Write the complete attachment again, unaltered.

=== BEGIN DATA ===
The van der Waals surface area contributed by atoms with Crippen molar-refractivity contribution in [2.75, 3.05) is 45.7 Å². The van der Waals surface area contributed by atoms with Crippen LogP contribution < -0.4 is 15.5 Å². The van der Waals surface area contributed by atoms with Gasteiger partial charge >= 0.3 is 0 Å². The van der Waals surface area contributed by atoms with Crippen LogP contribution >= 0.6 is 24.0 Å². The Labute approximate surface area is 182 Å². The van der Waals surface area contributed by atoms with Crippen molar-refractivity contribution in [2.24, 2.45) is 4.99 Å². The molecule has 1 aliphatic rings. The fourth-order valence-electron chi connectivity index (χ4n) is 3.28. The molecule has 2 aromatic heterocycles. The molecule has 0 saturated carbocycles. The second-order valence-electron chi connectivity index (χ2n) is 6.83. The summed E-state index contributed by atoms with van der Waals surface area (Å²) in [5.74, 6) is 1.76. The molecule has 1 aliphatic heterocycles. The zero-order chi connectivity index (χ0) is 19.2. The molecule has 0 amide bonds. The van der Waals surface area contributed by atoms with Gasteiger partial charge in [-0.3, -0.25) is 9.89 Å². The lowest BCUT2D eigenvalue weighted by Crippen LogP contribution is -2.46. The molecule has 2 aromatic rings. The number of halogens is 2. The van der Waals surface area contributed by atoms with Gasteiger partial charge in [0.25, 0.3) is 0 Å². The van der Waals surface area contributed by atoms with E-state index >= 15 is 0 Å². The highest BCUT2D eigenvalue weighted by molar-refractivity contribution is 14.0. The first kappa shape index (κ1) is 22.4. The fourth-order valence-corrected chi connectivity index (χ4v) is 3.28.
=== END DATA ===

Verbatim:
The van der Waals surface area contributed by atoms with Crippen molar-refractivity contribution in [2.75, 3.05) is 45.7 Å². The van der Waals surface area contributed by atoms with Crippen LogP contribution < -0.4 is 15.5 Å². The van der Waals surface area contributed by atoms with Gasteiger partial charge >= 0.3 is 0 Å². The van der Waals surface area contributed by atoms with Crippen LogP contribution >= 0.6 is 24.0 Å². The Labute approximate surface area is 182 Å². The van der Waals surface area contributed by atoms with Crippen molar-refractivity contribution in [2.24, 2.45) is 4.99 Å². The molecule has 1 aliphatic rings. The fourth-order valence-electron chi connectivity index (χ4n) is 3.28. The molecule has 2 aromatic heterocycles. The molecule has 0 saturated carbocycles. The second-order valence-electron chi connectivity index (χ2n) is 6.83. The summed E-state index contributed by atoms with van der Waals surface area (Å²) in [5.74, 6) is 1.76. The molecule has 1 aliphatic heterocycles. The zero-order chi connectivity index (χ0) is 19.2. The molecule has 0 amide bonds. The van der Waals surface area contributed by atoms with Gasteiger partial charge in [-0.3, -0.25) is 9.89 Å². The lowest BCUT2D eigenvalue weighted by Crippen LogP contribution is -2.46. The molecule has 2 aromatic rings. The number of halogens is 2. The van der Waals surface area contributed by atoms with Gasteiger partial charge in [0.25, 0.3) is 0 Å². The van der Waals surface area contributed by atoms with E-state index >= 15 is 0 Å². The highest BCUT2D eigenvalue weighted by molar-refractivity contribution is 14.0. The first kappa shape index (κ1) is 22.4. The fourth-order valence-corrected chi connectivity index (χ4v) is 3.28.